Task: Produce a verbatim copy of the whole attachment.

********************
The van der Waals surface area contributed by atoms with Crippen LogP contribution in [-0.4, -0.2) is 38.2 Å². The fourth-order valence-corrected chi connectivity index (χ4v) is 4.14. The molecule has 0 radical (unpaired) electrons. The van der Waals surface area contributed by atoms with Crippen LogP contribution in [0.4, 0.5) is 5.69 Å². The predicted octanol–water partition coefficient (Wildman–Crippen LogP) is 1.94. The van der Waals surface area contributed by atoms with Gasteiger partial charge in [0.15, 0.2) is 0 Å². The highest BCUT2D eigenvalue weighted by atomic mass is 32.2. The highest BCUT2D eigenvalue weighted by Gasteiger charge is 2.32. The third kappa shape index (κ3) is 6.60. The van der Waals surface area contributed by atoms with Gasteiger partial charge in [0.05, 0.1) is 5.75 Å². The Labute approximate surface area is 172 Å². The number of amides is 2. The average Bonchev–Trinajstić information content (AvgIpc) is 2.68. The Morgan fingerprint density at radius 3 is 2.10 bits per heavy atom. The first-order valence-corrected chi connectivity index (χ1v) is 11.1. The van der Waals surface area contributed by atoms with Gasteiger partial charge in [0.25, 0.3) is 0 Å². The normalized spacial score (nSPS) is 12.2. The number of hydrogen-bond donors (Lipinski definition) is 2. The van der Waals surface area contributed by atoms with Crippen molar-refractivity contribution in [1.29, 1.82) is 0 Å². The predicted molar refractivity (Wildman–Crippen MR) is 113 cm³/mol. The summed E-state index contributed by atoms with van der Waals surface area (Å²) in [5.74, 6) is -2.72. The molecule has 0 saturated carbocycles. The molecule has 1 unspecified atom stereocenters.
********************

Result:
The van der Waals surface area contributed by atoms with Crippen LogP contribution in [-0.4, -0.2) is 38.2 Å². The fourth-order valence-corrected chi connectivity index (χ4v) is 4.14. The molecule has 0 radical (unpaired) electrons. The van der Waals surface area contributed by atoms with Crippen LogP contribution in [0.4, 0.5) is 5.69 Å². The predicted octanol–water partition coefficient (Wildman–Crippen LogP) is 1.94. The van der Waals surface area contributed by atoms with Gasteiger partial charge in [0.15, 0.2) is 0 Å². The highest BCUT2D eigenvalue weighted by atomic mass is 32.2. The highest BCUT2D eigenvalue weighted by Gasteiger charge is 2.32. The third kappa shape index (κ3) is 6.60. The van der Waals surface area contributed by atoms with Gasteiger partial charge in [0.05, 0.1) is 5.75 Å². The Labute approximate surface area is 172 Å². The number of amides is 2. The average Bonchev–Trinajstić information content (AvgIpc) is 2.68. The Morgan fingerprint density at radius 3 is 2.10 bits per heavy atom. The first-order valence-corrected chi connectivity index (χ1v) is 11.1. The van der Waals surface area contributed by atoms with Gasteiger partial charge in [0.25, 0.3) is 0 Å². The normalized spacial score (nSPS) is 12.2. The number of hydrogen-bond donors (Lipinski definition) is 2. The van der Waals surface area contributed by atoms with Crippen molar-refractivity contribution in [1.29, 1.82) is 0 Å². The predicted molar refractivity (Wildman–Crippen MR) is 113 cm³/mol. The summed E-state index contributed by atoms with van der Waals surface area (Å²) in [5.74, 6) is -2.72. The molecule has 0 saturated carbocycles. The molecule has 1 unspecified atom stereocenters.